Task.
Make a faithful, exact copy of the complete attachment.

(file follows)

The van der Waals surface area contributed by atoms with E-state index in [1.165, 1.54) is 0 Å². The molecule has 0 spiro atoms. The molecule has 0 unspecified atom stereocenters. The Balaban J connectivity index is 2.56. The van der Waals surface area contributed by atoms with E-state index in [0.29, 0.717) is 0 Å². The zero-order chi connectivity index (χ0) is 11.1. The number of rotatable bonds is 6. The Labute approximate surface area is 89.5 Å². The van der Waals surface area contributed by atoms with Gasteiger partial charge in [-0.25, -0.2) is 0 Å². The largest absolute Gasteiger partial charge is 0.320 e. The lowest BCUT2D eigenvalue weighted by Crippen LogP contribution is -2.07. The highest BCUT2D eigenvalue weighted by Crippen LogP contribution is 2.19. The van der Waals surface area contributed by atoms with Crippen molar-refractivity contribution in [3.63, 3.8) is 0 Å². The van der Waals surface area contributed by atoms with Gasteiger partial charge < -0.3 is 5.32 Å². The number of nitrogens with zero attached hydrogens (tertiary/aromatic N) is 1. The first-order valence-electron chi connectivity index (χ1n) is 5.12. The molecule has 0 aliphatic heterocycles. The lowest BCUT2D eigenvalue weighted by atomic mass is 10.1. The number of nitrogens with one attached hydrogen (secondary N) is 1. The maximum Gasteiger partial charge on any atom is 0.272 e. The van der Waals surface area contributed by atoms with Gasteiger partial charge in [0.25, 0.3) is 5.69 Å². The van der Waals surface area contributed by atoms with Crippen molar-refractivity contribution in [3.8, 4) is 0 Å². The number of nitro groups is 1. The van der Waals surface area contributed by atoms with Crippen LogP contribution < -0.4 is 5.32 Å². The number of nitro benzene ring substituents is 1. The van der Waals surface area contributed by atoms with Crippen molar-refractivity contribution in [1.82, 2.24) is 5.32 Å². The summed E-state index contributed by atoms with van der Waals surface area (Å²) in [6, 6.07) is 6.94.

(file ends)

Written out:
The van der Waals surface area contributed by atoms with E-state index in [1.165, 1.54) is 0 Å². The molecule has 0 spiro atoms. The molecule has 0 unspecified atom stereocenters. The Balaban J connectivity index is 2.56. The van der Waals surface area contributed by atoms with E-state index in [0.29, 0.717) is 0 Å². The zero-order chi connectivity index (χ0) is 11.1. The number of rotatable bonds is 6. The Labute approximate surface area is 89.5 Å². The van der Waals surface area contributed by atoms with Gasteiger partial charge in [-0.25, -0.2) is 0 Å². The largest absolute Gasteiger partial charge is 0.320 e. The lowest BCUT2D eigenvalue weighted by Crippen LogP contribution is -2.07. The highest BCUT2D eigenvalue weighted by Crippen LogP contribution is 2.19. The van der Waals surface area contributed by atoms with Crippen molar-refractivity contribution in [3.63, 3.8) is 0 Å². The van der Waals surface area contributed by atoms with Gasteiger partial charge < -0.3 is 5.32 Å². The number of nitrogens with zero attached hydrogens (tertiary/aromatic N) is 1. The first-order valence-electron chi connectivity index (χ1n) is 5.12. The molecule has 0 aliphatic heterocycles. The lowest BCUT2D eigenvalue weighted by atomic mass is 10.1. The number of nitrogens with one attached hydrogen (secondary N) is 1. The maximum Gasteiger partial charge on any atom is 0.272 e. The van der Waals surface area contributed by atoms with Gasteiger partial charge in [0.25, 0.3) is 5.69 Å². The van der Waals surface area contributed by atoms with Crippen molar-refractivity contribution in [3.8, 4) is 0 Å². The number of nitro groups is 1. The van der Waals surface area contributed by atoms with Crippen LogP contribution < -0.4 is 5.32 Å². The number of nitro benzene ring substituents is 1. The van der Waals surface area contributed by atoms with Crippen molar-refractivity contribution in [1.82, 2.24) is 5.32 Å². The summed E-state index contributed by atoms with van der Waals surface area (Å²) in [6, 6.07) is 6.94.